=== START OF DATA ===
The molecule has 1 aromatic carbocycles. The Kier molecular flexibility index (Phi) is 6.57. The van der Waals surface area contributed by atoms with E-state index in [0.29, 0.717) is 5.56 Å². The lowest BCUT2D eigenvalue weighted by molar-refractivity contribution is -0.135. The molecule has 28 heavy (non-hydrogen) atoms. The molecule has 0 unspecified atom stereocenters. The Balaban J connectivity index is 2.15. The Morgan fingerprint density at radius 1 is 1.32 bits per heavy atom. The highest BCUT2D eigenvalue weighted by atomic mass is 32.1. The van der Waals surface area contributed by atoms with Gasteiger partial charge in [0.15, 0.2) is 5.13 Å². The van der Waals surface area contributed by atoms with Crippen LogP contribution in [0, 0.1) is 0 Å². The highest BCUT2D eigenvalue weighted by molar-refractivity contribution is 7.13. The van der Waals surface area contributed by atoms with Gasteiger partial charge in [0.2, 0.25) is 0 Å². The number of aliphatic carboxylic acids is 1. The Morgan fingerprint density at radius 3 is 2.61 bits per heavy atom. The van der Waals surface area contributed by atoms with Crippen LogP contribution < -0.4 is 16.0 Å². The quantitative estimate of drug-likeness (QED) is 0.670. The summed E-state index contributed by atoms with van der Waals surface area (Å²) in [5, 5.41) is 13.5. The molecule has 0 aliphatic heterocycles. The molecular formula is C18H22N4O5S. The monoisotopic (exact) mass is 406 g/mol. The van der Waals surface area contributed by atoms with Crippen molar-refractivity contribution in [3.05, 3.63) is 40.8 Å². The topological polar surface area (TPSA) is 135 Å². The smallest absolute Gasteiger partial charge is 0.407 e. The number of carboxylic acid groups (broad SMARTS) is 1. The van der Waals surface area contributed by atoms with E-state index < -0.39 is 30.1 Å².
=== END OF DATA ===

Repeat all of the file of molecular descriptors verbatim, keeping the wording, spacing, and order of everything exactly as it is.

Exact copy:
The molecule has 1 aromatic carbocycles. The Kier molecular flexibility index (Phi) is 6.57. The van der Waals surface area contributed by atoms with E-state index in [0.29, 0.717) is 5.56 Å². The lowest BCUT2D eigenvalue weighted by molar-refractivity contribution is -0.135. The molecule has 28 heavy (non-hydrogen) atoms. The molecule has 0 unspecified atom stereocenters. The Balaban J connectivity index is 2.15. The Morgan fingerprint density at radius 1 is 1.32 bits per heavy atom. The highest BCUT2D eigenvalue weighted by atomic mass is 32.1. The van der Waals surface area contributed by atoms with Gasteiger partial charge in [0.15, 0.2) is 5.13 Å². The van der Waals surface area contributed by atoms with Crippen LogP contribution in [0, 0.1) is 0 Å². The highest BCUT2D eigenvalue weighted by molar-refractivity contribution is 7.13. The van der Waals surface area contributed by atoms with Gasteiger partial charge in [0.2, 0.25) is 0 Å². The number of aliphatic carboxylic acids is 1. The Morgan fingerprint density at radius 3 is 2.61 bits per heavy atom. The van der Waals surface area contributed by atoms with Crippen LogP contribution < -0.4 is 16.0 Å². The quantitative estimate of drug-likeness (QED) is 0.670. The summed E-state index contributed by atoms with van der Waals surface area (Å²) in [5, 5.41) is 13.5. The molecule has 0 aliphatic heterocycles. The molecular formula is C18H22N4O5S. The monoisotopic (exact) mass is 406 g/mol. The van der Waals surface area contributed by atoms with Crippen molar-refractivity contribution in [3.05, 3.63) is 40.8 Å². The topological polar surface area (TPSA) is 135 Å². The smallest absolute Gasteiger partial charge is 0.407 e. The number of carboxylic acid groups (broad SMARTS) is 1. The van der Waals surface area contributed by atoms with E-state index < -0.39 is 30.1 Å².